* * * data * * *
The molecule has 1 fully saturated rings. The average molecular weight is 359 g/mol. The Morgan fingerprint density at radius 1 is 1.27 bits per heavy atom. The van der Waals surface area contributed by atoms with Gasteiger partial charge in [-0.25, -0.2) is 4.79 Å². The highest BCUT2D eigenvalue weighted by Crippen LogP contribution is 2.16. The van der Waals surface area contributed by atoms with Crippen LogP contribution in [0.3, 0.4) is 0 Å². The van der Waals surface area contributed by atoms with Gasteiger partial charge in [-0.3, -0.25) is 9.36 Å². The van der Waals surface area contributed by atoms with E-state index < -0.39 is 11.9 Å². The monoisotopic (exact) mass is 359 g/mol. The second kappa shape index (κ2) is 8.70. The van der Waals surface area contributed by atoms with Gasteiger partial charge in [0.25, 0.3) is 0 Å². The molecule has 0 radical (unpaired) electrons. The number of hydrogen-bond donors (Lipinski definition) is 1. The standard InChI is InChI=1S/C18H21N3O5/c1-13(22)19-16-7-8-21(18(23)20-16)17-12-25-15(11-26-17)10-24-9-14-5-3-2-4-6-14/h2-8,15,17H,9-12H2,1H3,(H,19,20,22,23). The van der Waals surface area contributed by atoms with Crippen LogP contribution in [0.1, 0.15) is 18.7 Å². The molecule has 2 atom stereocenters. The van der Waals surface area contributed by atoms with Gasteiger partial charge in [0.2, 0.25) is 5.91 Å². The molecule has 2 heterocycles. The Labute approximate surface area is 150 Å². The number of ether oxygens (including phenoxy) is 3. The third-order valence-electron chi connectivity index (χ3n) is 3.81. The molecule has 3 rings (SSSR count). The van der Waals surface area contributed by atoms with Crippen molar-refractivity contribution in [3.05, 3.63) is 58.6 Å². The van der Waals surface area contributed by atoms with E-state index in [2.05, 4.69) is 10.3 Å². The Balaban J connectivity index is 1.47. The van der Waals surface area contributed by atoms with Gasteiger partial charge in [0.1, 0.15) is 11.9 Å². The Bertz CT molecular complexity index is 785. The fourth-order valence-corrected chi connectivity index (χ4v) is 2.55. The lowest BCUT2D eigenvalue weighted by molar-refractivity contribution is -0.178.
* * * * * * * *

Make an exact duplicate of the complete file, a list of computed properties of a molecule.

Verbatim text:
The molecule has 1 fully saturated rings. The average molecular weight is 359 g/mol. The Morgan fingerprint density at radius 1 is 1.27 bits per heavy atom. The van der Waals surface area contributed by atoms with Gasteiger partial charge in [-0.25, -0.2) is 4.79 Å². The highest BCUT2D eigenvalue weighted by Crippen LogP contribution is 2.16. The van der Waals surface area contributed by atoms with Crippen LogP contribution in [0.3, 0.4) is 0 Å². The van der Waals surface area contributed by atoms with Gasteiger partial charge in [-0.3, -0.25) is 9.36 Å². The van der Waals surface area contributed by atoms with E-state index < -0.39 is 11.9 Å². The monoisotopic (exact) mass is 359 g/mol. The second kappa shape index (κ2) is 8.70. The van der Waals surface area contributed by atoms with Gasteiger partial charge in [0.25, 0.3) is 0 Å². The molecule has 0 radical (unpaired) electrons. The number of hydrogen-bond donors (Lipinski definition) is 1. The standard InChI is InChI=1S/C18H21N3O5/c1-13(22)19-16-7-8-21(18(23)20-16)17-12-25-15(11-26-17)10-24-9-14-5-3-2-4-6-14/h2-8,15,17H,9-12H2,1H3,(H,19,20,22,23). The van der Waals surface area contributed by atoms with Crippen LogP contribution in [0.1, 0.15) is 18.7 Å². The molecule has 2 atom stereocenters. The van der Waals surface area contributed by atoms with Gasteiger partial charge in [0.2, 0.25) is 5.91 Å². The molecule has 2 heterocycles. The Labute approximate surface area is 150 Å². The number of ether oxygens (including phenoxy) is 3. The third-order valence-electron chi connectivity index (χ3n) is 3.81. The molecule has 3 rings (SSSR count). The van der Waals surface area contributed by atoms with Crippen molar-refractivity contribution in [3.05, 3.63) is 58.6 Å². The van der Waals surface area contributed by atoms with E-state index in [2.05, 4.69) is 10.3 Å². The Balaban J connectivity index is 1.47. The van der Waals surface area contributed by atoms with Gasteiger partial charge in [0.1, 0.15) is 11.9 Å². The Bertz CT molecular complexity index is 785. The fourth-order valence-corrected chi connectivity index (χ4v) is 2.55. The lowest BCUT2D eigenvalue weighted by molar-refractivity contribution is -0.178.